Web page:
Ted Cruz’s abrupt exit from the race for the GOP presidential nomination after his devastating 16-point loss to Donald Trump in this week’s Indiana primary was just the latest surprise in one of the most unpredictable election seasons in recent history.
Cruz had promised to stay in the race until the Republican National Convention in Cleveland this summer, offering himself as the alternative candidate for conventioneers to pick should Trump end the primary season short of the necessary 1,237 delegates. But Cruz couldn’t keep his campaign alive solely on his outsized ambitions. Cruz’s strategy depended on a strong showing in the remaining primaries and at least a win or two—especially in a state like Indiana where he had promised victory.
In his campaigning across Indiana, Cruz doubled-down on a hard right strategy—not the least predictable tactic for the often fire-breathing Cruz. As a son of a fiery evangelist who himself often sounds more revival preacher than politician, Cruz gravitated to the “culture war” side of politics with ease in Indiana as he has on so many other stops along the campaign way.
But Cruz’s approach in the Hoosier state was as cynical as it was calculated. Cruz’s view of the state wasn’t much different than those of the cultural elites he supposedly deplores who brush the heartland off as “flyover country.” As Adam Wren wrote in Politico this week, Cruz looked at Indiana from a distance of 30,000 feet as “a barn-red bastion of Bible-believing IndyCar social conservatives.”
Circumstances on the ground seemed to confirm that view. White evangelicals, for instance, make up 55 percent of the state’s GOP voters. And Indiana’s governor, Republican Mike Pence, had signed an expansive Religious Freedom Restoration Act (RFRA) into law just last year.
In response, Cruz’s Indiana campaign ran on boilerplate culture wars stuff, making North Carolina’s transgender bathroom law a centerpiece of his speeches and running nonstop ads that warned Trump would let Caitlyn Jenner use whichever bathroom she wanted in Trump Tower.
Cruz’s father, Rafael, joined in, contending Trump’s election “could be the destruction of America.” “I exhort every member of the body of Christ to vote according to the word of God,” Rafael beseeched Indianans, meaning, of course, that they should choose his son.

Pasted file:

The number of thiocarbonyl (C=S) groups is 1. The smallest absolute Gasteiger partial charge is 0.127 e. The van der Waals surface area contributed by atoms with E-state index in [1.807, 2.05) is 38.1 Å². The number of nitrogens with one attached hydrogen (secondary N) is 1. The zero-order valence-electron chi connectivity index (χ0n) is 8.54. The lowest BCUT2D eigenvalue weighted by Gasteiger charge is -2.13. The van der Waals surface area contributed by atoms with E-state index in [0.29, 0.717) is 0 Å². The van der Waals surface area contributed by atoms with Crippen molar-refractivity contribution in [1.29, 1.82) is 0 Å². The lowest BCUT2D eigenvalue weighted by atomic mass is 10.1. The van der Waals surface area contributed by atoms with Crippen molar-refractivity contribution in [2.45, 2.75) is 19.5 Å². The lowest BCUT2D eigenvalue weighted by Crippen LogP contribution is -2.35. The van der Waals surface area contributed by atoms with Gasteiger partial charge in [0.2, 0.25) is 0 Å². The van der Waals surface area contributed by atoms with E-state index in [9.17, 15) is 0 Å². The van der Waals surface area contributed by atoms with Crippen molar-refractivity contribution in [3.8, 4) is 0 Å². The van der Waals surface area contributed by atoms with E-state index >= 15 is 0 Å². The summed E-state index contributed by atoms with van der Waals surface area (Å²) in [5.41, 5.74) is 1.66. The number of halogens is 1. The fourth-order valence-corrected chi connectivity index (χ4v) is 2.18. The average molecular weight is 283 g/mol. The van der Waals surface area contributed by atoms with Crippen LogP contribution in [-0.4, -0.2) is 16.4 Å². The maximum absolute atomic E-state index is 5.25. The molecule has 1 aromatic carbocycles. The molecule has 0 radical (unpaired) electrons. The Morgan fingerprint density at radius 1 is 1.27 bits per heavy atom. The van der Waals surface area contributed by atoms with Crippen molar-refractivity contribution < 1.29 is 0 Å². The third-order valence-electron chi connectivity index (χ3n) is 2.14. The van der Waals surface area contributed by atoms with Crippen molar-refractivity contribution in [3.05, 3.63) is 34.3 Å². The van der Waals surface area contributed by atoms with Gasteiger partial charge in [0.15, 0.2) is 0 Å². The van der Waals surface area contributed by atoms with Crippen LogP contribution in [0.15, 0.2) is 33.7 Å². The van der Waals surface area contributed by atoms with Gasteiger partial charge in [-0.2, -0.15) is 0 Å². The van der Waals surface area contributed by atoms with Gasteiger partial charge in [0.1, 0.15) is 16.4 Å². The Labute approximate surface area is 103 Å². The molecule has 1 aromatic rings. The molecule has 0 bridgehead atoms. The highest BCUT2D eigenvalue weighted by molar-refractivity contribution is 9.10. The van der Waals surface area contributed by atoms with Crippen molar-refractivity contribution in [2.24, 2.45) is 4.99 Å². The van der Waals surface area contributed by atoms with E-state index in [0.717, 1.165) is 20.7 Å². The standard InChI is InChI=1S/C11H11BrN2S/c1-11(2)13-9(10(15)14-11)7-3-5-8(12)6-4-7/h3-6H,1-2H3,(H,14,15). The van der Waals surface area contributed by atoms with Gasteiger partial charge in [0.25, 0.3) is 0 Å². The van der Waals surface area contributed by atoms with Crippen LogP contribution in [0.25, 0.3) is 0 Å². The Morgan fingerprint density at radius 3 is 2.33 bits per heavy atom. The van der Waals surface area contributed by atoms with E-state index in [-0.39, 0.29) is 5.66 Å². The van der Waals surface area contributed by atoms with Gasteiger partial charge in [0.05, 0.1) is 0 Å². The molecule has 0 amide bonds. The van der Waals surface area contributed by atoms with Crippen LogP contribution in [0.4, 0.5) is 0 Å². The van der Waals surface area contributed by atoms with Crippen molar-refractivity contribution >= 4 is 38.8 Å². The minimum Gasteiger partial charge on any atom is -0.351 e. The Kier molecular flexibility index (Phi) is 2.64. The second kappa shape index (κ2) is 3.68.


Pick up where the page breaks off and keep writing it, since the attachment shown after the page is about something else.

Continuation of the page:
All of this must have seemed like a winning strategy for the Cruz team in Indiana. But everything about the 2016 GOP race thus far has only served to shatter prior notions and upend the type of conventional politics Cruz gambled on in Indiana.
I think Trump may have tapped something that’s deeper than religious identity or culture-war issues: this deep anxiety that white conservative Christian culture is passing from the scene. So Trump’s appeal to bring back an America that many conservative white evangelicals feel is slipping away turned out to be a more powerful appeal than a checklist of issue.
Ergo, Cruz’s approach ultimately didn’t work in Indiana, as it has faltered in so many other states. When the votes were tallied Tuesday night, Cruz found himself once again coming behind Trump in capturing the evangelical vote. (Trump picked up one in two of Indiana’s evangelical voters, while Cruz scored 44 percent of their support.)
That Cruz, the social conservative, could not win in the Hoosier state—and indeed, that he could suffer such a humbling defeat—says more about the current state of Republican politics than it does about Cruz the candidate, although there is plenty to say about his political weaknesses.
Populist rage, rather than social conservatism, is driving Republican voters in this election cycle.
Cruz’s poor showing and his exit (along with John Kasich’s) still raise important questions, not least: What will the #neverTrump faction do now?
The conditions seem ripe for a third-party candidate, and Cruz may very well go that route. If he does, it is unlikely he will run as a politician who has learned his lessons.
More likely, as the self-righteous do, he will continue to beat the drum of religious persecution and cultural combativeness.
It’s a powerful refrain in American politics, no doubt, but one that, for at least this election, has been dampened by the louder strains of economic populism and white resentment.